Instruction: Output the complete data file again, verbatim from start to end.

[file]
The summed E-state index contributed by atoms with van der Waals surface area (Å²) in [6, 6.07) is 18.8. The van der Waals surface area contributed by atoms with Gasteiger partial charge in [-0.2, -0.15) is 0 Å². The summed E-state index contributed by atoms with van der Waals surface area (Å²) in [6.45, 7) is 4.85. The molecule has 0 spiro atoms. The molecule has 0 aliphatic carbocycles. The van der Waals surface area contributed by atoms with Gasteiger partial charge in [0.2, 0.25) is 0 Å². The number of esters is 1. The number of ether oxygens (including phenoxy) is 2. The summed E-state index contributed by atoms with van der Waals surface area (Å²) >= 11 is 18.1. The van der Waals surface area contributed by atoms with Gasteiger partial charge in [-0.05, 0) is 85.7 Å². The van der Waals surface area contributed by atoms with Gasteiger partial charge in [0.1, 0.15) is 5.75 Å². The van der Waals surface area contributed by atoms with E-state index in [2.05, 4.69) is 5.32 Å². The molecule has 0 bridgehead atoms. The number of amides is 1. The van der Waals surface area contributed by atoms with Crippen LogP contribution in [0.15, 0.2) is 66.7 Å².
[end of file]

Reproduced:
The summed E-state index contributed by atoms with van der Waals surface area (Å²) in [6, 6.07) is 18.8. The van der Waals surface area contributed by atoms with Gasteiger partial charge in [-0.2, -0.15) is 0 Å². The summed E-state index contributed by atoms with van der Waals surface area (Å²) in [6.45, 7) is 4.85. The molecule has 0 spiro atoms. The molecule has 0 aliphatic carbocycles. The van der Waals surface area contributed by atoms with Gasteiger partial charge in [0.2, 0.25) is 0 Å². The number of esters is 1. The number of ether oxygens (including phenoxy) is 2. The summed E-state index contributed by atoms with van der Waals surface area (Å²) >= 11 is 18.1. The van der Waals surface area contributed by atoms with Gasteiger partial charge in [-0.05, 0) is 85.7 Å². The van der Waals surface area contributed by atoms with Gasteiger partial charge in [0.1, 0.15) is 5.75 Å². The van der Waals surface area contributed by atoms with E-state index in [2.05, 4.69) is 5.32 Å². The molecule has 0 bridgehead atoms. The number of amides is 1. The van der Waals surface area contributed by atoms with Crippen LogP contribution in [0.15, 0.2) is 66.7 Å².